The story is simple enough. A girl in transition, from childhood to adulthood. With graduation, friends may drift apart, and she may lose people she loves. To help her cope, her best friend introduced the idea of keeping under lock and key items representing significant moments of their lives. Every last Saturday of the month, they would meet in the park and drop another memory into a little box.
So that the memories would fit, they often chose small items: a broken shell, charm bracelet, photos, marbles… I mention this because I can’t help comparing how so much could fit into a small space with how so much heartfelt emotion can fit into less than a hundred pages.
To the author’s credit, the fit was just right, even if I thought once or twice there was danger of melodrama, especially during the girl’s first person voiceover, coming from a point of view where she had come to a sort of acceptance of whatever it is that troubled her. Generally, the narrative was controlled, and the readers never clueless.
And for a person like me, it’s difficult to forget. But what’s even more difficult is to know that it’s only I who remembers what there is to forget in the first place…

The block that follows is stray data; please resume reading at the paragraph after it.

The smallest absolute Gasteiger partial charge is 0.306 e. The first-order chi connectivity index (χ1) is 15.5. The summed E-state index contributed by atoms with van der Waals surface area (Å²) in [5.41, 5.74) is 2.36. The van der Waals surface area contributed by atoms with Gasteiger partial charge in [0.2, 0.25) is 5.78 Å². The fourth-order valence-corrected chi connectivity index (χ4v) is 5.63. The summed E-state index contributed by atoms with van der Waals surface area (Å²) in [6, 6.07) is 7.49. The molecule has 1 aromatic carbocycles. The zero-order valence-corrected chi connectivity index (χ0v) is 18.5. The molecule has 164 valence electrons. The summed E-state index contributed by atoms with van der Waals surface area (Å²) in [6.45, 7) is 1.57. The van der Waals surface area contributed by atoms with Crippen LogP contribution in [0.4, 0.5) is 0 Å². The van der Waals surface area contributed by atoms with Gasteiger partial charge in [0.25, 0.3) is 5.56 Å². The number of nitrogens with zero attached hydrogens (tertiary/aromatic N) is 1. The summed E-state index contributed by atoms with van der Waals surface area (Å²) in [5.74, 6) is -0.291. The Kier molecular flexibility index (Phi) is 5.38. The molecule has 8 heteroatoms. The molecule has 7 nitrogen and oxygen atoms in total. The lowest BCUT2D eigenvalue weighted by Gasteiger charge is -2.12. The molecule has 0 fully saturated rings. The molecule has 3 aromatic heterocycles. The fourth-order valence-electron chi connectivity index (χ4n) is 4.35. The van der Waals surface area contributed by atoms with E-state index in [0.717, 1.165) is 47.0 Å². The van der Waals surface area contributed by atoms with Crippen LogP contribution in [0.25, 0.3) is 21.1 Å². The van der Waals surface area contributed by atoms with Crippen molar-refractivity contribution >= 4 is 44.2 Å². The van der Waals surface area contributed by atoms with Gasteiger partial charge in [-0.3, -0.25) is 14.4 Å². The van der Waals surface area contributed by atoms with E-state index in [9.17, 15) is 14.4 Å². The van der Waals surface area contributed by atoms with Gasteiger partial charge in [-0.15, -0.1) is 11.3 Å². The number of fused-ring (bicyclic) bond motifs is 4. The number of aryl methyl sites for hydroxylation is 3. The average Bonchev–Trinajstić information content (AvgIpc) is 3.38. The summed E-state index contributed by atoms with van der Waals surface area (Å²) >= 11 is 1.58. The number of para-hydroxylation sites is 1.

It’s difficult to give more details. With such a short story to give more is to give spoilers. And that would be a shame. This story is good, like a bit of nostalgia of youth’s intensity and purity. Even if “Real? Or not real?” haunted me here more than it did in another book (sweet shoutout to whoever guesses the reference).
This story could be set anywhere. In the Philippines, the United States, London… Maybe the author deliberately kept the setting generic, a sort of Zen logic. I loved the book design. On the cover is a closeup of a dragonfly’s wing. Another symbolism I have to make sense of.
I visited the author at http://lookslikerein,deviantart.com and saw photos that could have gone into the book. I wonder why they didn’t? An illustration or two of the lock and two-stemmed key featured in the story would also have been nice. They would have remade the book from a sweet, sad, strange story into an unexpected wonder.
To borrow a literary device from the great Kyusireader, read this book if you like:
– Young Adult fiction about loss and acceptance of that loss
– Books about friendship and growing up
– To support young Filipino authors